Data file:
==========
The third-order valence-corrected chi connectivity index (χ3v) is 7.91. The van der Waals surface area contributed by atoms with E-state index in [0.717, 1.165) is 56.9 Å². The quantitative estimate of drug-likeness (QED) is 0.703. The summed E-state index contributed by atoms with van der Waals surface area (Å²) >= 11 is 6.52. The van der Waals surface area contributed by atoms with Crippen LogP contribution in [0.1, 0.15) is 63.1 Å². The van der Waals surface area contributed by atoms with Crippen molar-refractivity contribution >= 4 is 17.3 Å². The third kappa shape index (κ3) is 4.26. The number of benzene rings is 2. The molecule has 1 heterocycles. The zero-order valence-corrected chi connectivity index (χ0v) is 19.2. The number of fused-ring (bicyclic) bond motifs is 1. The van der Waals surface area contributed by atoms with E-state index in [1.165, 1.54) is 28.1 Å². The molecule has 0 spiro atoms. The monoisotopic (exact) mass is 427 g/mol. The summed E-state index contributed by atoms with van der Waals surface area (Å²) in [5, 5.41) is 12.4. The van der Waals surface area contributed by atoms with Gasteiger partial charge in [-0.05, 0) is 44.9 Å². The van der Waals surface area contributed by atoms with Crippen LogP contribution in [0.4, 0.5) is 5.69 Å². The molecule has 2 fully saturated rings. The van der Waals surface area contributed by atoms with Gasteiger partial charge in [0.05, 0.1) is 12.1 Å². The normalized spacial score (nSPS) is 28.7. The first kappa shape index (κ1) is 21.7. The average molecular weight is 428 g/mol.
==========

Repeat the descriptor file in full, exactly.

The third-order valence-corrected chi connectivity index (χ3v) is 7.91. The van der Waals surface area contributed by atoms with E-state index in [0.717, 1.165) is 56.9 Å². The quantitative estimate of drug-likeness (QED) is 0.703. The summed E-state index contributed by atoms with van der Waals surface area (Å²) >= 11 is 6.52. The van der Waals surface area contributed by atoms with Crippen LogP contribution in [0.1, 0.15) is 63.1 Å². The van der Waals surface area contributed by atoms with Crippen molar-refractivity contribution >= 4 is 17.3 Å². The third kappa shape index (κ3) is 4.26. The number of benzene rings is 2. The molecule has 1 heterocycles. The zero-order valence-corrected chi connectivity index (χ0v) is 19.2. The number of fused-ring (bicyclic) bond motifs is 1. The van der Waals surface area contributed by atoms with E-state index in [1.165, 1.54) is 28.1 Å². The molecule has 0 spiro atoms. The monoisotopic (exact) mass is 427 g/mol. The summed E-state index contributed by atoms with van der Waals surface area (Å²) in [5, 5.41) is 12.4. The van der Waals surface area contributed by atoms with Gasteiger partial charge in [-0.05, 0) is 44.9 Å². The van der Waals surface area contributed by atoms with Crippen LogP contribution in [0.4, 0.5) is 5.69 Å². The molecule has 2 fully saturated rings. The van der Waals surface area contributed by atoms with Gasteiger partial charge in [0.05, 0.1) is 12.1 Å². The normalized spacial score (nSPS) is 28.7. The first kappa shape index (κ1) is 21.7. The average molecular weight is 428 g/mol.